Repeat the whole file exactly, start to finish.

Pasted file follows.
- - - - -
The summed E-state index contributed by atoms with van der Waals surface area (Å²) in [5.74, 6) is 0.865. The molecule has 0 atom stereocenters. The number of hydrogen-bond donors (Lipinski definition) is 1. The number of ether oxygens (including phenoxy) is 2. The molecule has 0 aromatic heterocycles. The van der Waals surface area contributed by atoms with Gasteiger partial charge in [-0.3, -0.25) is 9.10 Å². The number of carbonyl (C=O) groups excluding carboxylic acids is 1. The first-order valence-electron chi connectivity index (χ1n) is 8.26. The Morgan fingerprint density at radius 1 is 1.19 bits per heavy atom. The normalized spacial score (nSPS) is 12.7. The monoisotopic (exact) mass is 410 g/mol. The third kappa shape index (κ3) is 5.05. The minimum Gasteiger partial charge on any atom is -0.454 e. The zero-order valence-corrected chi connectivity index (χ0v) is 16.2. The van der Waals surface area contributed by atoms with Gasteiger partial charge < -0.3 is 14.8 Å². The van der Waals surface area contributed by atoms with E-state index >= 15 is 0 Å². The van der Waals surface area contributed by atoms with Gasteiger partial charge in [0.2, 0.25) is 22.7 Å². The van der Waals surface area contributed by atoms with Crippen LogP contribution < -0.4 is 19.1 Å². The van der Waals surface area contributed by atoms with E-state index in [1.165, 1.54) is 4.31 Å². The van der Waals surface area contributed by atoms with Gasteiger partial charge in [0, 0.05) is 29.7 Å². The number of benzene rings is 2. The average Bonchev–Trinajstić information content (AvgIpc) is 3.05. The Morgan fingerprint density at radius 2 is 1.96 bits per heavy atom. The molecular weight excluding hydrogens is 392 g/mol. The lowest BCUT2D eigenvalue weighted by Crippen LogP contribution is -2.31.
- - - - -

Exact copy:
The summed E-state index contributed by atoms with van der Waals surface area (Å²) in [5.74, 6) is 0.865. The molecule has 0 atom stereocenters. The number of hydrogen-bond donors (Lipinski definition) is 1. The number of ether oxygens (including phenoxy) is 2. The molecule has 0 aromatic heterocycles. The van der Waals surface area contributed by atoms with Gasteiger partial charge in [-0.3, -0.25) is 9.10 Å². The number of carbonyl (C=O) groups excluding carboxylic acids is 1. The first-order valence-electron chi connectivity index (χ1n) is 8.26. The Morgan fingerprint density at radius 1 is 1.19 bits per heavy atom. The normalized spacial score (nSPS) is 12.7. The monoisotopic (exact) mass is 410 g/mol. The third kappa shape index (κ3) is 5.05. The minimum Gasteiger partial charge on any atom is -0.454 e. The zero-order valence-corrected chi connectivity index (χ0v) is 16.2. The van der Waals surface area contributed by atoms with Gasteiger partial charge < -0.3 is 14.8 Å². The van der Waals surface area contributed by atoms with E-state index >= 15 is 0 Å². The van der Waals surface area contributed by atoms with Gasteiger partial charge in [0.2, 0.25) is 22.7 Å². The van der Waals surface area contributed by atoms with Crippen LogP contribution < -0.4 is 19.1 Å². The van der Waals surface area contributed by atoms with E-state index in [1.165, 1.54) is 4.31 Å². The van der Waals surface area contributed by atoms with Gasteiger partial charge in [0, 0.05) is 29.7 Å². The number of benzene rings is 2. The average Bonchev–Trinajstić information content (AvgIpc) is 3.05. The Morgan fingerprint density at radius 2 is 1.96 bits per heavy atom. The molecular weight excluding hydrogens is 392 g/mol. The lowest BCUT2D eigenvalue weighted by Crippen LogP contribution is -2.31.